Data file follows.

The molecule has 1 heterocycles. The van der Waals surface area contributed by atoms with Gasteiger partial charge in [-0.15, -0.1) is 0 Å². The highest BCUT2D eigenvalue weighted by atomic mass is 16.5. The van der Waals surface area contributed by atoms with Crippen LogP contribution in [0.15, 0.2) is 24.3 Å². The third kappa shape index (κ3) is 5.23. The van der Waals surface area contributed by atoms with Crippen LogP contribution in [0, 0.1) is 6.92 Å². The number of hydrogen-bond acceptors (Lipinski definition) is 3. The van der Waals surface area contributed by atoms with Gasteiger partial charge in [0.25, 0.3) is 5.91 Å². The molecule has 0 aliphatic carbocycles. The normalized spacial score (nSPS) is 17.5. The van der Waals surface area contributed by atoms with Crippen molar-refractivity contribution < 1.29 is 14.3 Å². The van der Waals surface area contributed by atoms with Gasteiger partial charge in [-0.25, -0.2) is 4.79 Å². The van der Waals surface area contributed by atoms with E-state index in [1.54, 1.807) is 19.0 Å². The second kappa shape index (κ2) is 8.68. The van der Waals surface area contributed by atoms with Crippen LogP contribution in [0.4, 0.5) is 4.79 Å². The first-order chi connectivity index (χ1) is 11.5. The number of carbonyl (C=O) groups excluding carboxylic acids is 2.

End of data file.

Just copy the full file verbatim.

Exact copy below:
The molecule has 1 heterocycles. The van der Waals surface area contributed by atoms with Gasteiger partial charge in [-0.15, -0.1) is 0 Å². The highest BCUT2D eigenvalue weighted by atomic mass is 16.5. The van der Waals surface area contributed by atoms with Crippen LogP contribution in [0.15, 0.2) is 24.3 Å². The third kappa shape index (κ3) is 5.23. The van der Waals surface area contributed by atoms with Crippen LogP contribution in [0, 0.1) is 6.92 Å². The number of hydrogen-bond acceptors (Lipinski definition) is 3. The van der Waals surface area contributed by atoms with Gasteiger partial charge in [0.25, 0.3) is 5.91 Å². The molecule has 0 aliphatic carbocycles. The normalized spacial score (nSPS) is 17.5. The van der Waals surface area contributed by atoms with Crippen molar-refractivity contribution < 1.29 is 14.3 Å². The van der Waals surface area contributed by atoms with Gasteiger partial charge in [-0.25, -0.2) is 4.79 Å². The van der Waals surface area contributed by atoms with E-state index in [1.54, 1.807) is 19.0 Å². The second kappa shape index (κ2) is 8.68. The van der Waals surface area contributed by atoms with Crippen LogP contribution in [0.4, 0.5) is 4.79 Å². The first-order chi connectivity index (χ1) is 11.5. The number of carbonyl (C=O) groups excluding carboxylic acids is 2.